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"Bhishma said, 'That foremost of all persons conversant with the Vedas, viz., Utathya of Angirasa's race, discoursed cheerfully (on former occasion) unto Yuvanaswa's son Mandhatri. I shall now, O Yudhishthira, recite to thee everything that Utathya, that foremost of all persons conversant with the Vedas, had said unto that king.'

"Utathya said, 'One becomes a king for acting in the interests of righteousness and not for conducting himself capriciously. Know this, O Mandhatri; the king is, indeed, the protector of the world. If the king acts righteously, he attains to the position of a god. 3 On the other hand, if fie acts unrighteously, he sinks into hell. All creatures rest upon righteousness. Righteousness, in its turn, rests upon the king. That king, therefore, who upholds righteousness, is truly a king. That king who is endued with a righteous soul and with every kind of grace is said to be an embodiment of virtue. If a king fails to chastise unrighteousness, the gods desert his mansion and he incurs obloquy among men. The efforts of men who are observant of their own duties are always crowned with success. For this reason all men seek to obey the dictates of righteousness which are productive of prosperity. When sinfulness is not restrained, righteous behaviour comes to an end and unrighteous behaviour increases greatly. When sinfulness is not restrained, no one can, according to the rights of property as laid down in the scriptures, say, 'This thing is mine and this is not mine.' When sinfulness prevails in the world, men cannot own and enjoy their own wives and animals and fields and houses. The deities receive no worship, the Pitris no offerings in Sraddhas, and guests no hospitality, when sinfulness is not restrained. The regenerate classes do not study the Vedas, or observe high vows, or spread out sacrifices, when sinfulness is not restrained.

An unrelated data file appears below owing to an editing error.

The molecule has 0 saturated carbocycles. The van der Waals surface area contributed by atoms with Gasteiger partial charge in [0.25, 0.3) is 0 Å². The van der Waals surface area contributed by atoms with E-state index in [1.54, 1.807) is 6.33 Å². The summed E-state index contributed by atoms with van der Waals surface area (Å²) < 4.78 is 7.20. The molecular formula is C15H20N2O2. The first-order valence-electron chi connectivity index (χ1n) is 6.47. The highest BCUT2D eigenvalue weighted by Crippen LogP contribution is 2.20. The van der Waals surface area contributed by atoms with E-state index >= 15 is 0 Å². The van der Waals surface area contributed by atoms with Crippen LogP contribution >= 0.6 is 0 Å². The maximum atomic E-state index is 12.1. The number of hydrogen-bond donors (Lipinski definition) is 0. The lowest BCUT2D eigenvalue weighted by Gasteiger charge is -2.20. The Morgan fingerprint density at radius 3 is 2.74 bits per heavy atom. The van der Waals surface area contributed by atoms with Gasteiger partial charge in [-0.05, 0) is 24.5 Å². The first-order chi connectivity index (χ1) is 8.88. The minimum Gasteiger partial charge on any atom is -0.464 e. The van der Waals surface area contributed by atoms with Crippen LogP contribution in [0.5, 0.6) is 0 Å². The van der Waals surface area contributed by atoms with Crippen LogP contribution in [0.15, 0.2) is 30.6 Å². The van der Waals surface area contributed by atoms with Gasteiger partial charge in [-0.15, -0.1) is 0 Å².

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[paragraph continues] The minds of men, O king, become weak and confounded like those of persons wounded with weapons, when sinfulness is not restrained. Casting their eyes on both the worlds, the Rishis made the king, that superior being, intending that he should be the embodiment of righteousness on earth. 1 He is called Rajan in whom righteousness shines. That king, again in whom there is no righteousness, is called a Vrishala2 The divine Dharma (righteousness) has another name, viz., Vrisha. He who weakens Vrisha is called by the name of Vrishala. A king should, therefore, advance the cause of righteousness. All creatures grow in the growth of righteousness, and decay with its decay. Righteousness, therefore, should never be permitted to decay. Righteousness is called Dharma because it aids the acquisition and preservation of wealth (Dhana). The sages, O king, have declared that Dharma restrains and set bounds to all evil acts of men. The self-born (Brahman) created Dharma for the advancement and growth of creatures. For this reason, a king should act according to the dictates of Dharma for benefiting his subjects. For this reason also, O tiger among kings, Dharma has been said to be the foremost of all things. That foremost of men who rules his subjects righteously is called a king. Disregarding lust and wrath, observe thou the dictates of righteousness. Among all things, O chief of Bharata's race, that conduce to the prosperity of kings, righteousness is the foremost. Dharma, again, has sprung from the Brahmana. For this reason, the Brahmana should always be worshipped. Thou shouldst, O Mandhatri, gratify with humility the wishes of Brahmanas. By neglecting to gratify the wishes of Brahmanas, the king brings danger on himself. In consequence of such neglect, he fails to obtain any accession of friends while his foes increase in number. In consequence of malice towards the Brahmanas springing from his folly, the goddess of prosperity who had formerly dwelt with him became enraged and deserted the Asura Vali, the son of Virochana. Deserting the Asura she repaired to Indra, the chief of the deities. Beholding the goddess living with Purandara, Vali indulged in many vain regrets. This, O puissant one, is the results of malice and pride. Be thou awakened, O Mandhatri, so that the goddess of prosperity may not in wrath desert thee. The Srutis declare that Unrighteousness begat a son named Pride upon the goddess of prosperity. This Pride, O king, led many among the gods and the Asuras to ruin. Many royal sages also have suffered destruction on his account. Do thou, therefore, awaken, O king! He who succeeds in conquering him becomes a king. He, on the other hand, who suffers himself to be conquered by him, becomes a slave. If, O Mandhatri, thou wishest for an eternal life (of felicity), live as a king should that does not indulge in these two, viz., Pride and Unrighteousness! Abstain from companionship with him that is intoxicated (with pride), him that is heedless (of the dictates of